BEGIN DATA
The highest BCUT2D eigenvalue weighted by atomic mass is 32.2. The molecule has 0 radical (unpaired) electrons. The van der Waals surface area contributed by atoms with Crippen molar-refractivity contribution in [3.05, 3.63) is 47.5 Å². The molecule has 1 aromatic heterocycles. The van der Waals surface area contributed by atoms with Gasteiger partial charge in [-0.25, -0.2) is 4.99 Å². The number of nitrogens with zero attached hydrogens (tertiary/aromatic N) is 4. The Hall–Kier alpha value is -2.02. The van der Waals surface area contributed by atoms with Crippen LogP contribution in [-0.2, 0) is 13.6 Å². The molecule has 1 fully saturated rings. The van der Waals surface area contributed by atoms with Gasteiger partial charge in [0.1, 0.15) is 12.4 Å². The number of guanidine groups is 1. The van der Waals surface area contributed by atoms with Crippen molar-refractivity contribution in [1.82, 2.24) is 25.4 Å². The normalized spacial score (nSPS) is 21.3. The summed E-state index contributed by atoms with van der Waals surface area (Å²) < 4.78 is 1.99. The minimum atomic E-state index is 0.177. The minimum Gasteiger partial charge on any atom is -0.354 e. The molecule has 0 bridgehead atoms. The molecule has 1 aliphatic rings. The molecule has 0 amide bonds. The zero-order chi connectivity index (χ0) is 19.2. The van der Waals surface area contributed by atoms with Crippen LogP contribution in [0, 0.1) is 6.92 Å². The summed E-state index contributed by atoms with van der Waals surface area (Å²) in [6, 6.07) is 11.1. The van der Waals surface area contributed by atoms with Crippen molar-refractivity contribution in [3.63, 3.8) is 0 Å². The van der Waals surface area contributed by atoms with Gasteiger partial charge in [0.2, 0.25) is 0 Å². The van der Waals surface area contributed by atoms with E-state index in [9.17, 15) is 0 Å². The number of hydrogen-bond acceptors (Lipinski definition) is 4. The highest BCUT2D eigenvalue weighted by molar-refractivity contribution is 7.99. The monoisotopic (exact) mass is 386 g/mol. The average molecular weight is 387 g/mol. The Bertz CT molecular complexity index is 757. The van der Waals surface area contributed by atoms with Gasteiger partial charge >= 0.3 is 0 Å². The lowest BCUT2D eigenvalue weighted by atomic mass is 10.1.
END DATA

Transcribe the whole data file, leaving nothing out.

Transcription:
The highest BCUT2D eigenvalue weighted by atomic mass is 32.2. The molecule has 0 radical (unpaired) electrons. The van der Waals surface area contributed by atoms with Crippen molar-refractivity contribution in [3.05, 3.63) is 47.5 Å². The molecule has 1 aromatic heterocycles. The van der Waals surface area contributed by atoms with Gasteiger partial charge in [-0.25, -0.2) is 4.99 Å². The number of nitrogens with zero attached hydrogens (tertiary/aromatic N) is 4. The Hall–Kier alpha value is -2.02. The van der Waals surface area contributed by atoms with Crippen LogP contribution in [-0.2, 0) is 13.6 Å². The molecule has 1 fully saturated rings. The van der Waals surface area contributed by atoms with Gasteiger partial charge in [0.1, 0.15) is 12.4 Å². The number of guanidine groups is 1. The van der Waals surface area contributed by atoms with Crippen molar-refractivity contribution in [1.82, 2.24) is 25.4 Å². The normalized spacial score (nSPS) is 21.3. The summed E-state index contributed by atoms with van der Waals surface area (Å²) < 4.78 is 1.99. The minimum atomic E-state index is 0.177. The minimum Gasteiger partial charge on any atom is -0.354 e. The molecule has 0 bridgehead atoms. The molecule has 1 aliphatic rings. The molecule has 0 amide bonds. The zero-order chi connectivity index (χ0) is 19.2. The van der Waals surface area contributed by atoms with Crippen LogP contribution in [0, 0.1) is 6.92 Å². The summed E-state index contributed by atoms with van der Waals surface area (Å²) in [6, 6.07) is 11.1. The van der Waals surface area contributed by atoms with Crippen molar-refractivity contribution in [3.63, 3.8) is 0 Å². The van der Waals surface area contributed by atoms with Gasteiger partial charge in [0.2, 0.25) is 0 Å². The van der Waals surface area contributed by atoms with E-state index in [9.17, 15) is 0 Å². The number of hydrogen-bond acceptors (Lipinski definition) is 4. The highest BCUT2D eigenvalue weighted by molar-refractivity contribution is 7.99. The monoisotopic (exact) mass is 386 g/mol. The average molecular weight is 387 g/mol. The Bertz CT molecular complexity index is 757. The van der Waals surface area contributed by atoms with Gasteiger partial charge >= 0.3 is 0 Å². The lowest BCUT2D eigenvalue weighted by atomic mass is 10.1.